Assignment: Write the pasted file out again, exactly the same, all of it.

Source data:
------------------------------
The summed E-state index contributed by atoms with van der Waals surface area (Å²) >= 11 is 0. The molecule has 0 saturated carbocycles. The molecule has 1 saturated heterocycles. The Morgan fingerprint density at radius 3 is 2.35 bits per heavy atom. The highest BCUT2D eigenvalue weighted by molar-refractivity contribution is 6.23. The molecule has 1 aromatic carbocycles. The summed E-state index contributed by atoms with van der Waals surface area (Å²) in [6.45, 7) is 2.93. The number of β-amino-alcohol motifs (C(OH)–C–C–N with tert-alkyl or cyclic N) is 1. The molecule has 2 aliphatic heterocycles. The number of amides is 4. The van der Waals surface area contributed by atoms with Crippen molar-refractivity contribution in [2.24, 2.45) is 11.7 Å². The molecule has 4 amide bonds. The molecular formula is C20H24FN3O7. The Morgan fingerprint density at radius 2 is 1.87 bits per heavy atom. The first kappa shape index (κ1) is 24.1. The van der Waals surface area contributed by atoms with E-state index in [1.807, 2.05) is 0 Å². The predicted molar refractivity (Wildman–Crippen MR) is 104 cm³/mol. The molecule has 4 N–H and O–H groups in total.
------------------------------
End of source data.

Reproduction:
The summed E-state index contributed by atoms with van der Waals surface area (Å²) >= 11 is 0. The molecule has 0 saturated carbocycles. The molecule has 1 saturated heterocycles. The Morgan fingerprint density at radius 3 is 2.35 bits per heavy atom. The highest BCUT2D eigenvalue weighted by molar-refractivity contribution is 6.23. The molecule has 1 aromatic carbocycles. The summed E-state index contributed by atoms with van der Waals surface area (Å²) in [6.45, 7) is 2.93. The number of β-amino-alcohol motifs (C(OH)–C–C–N with tert-alkyl or cyclic N) is 1. The molecule has 2 aliphatic heterocycles. The number of amides is 4. The van der Waals surface area contributed by atoms with Crippen molar-refractivity contribution in [2.24, 2.45) is 11.7 Å². The molecule has 4 amide bonds. The molecular formula is C20H24FN3O7. The Morgan fingerprint density at radius 2 is 1.87 bits per heavy atom. The first kappa shape index (κ1) is 24.1. The van der Waals surface area contributed by atoms with E-state index in [1.807, 2.05) is 0 Å². The predicted molar refractivity (Wildman–Crippen MR) is 104 cm³/mol. The molecule has 4 N–H and O–H groups in total.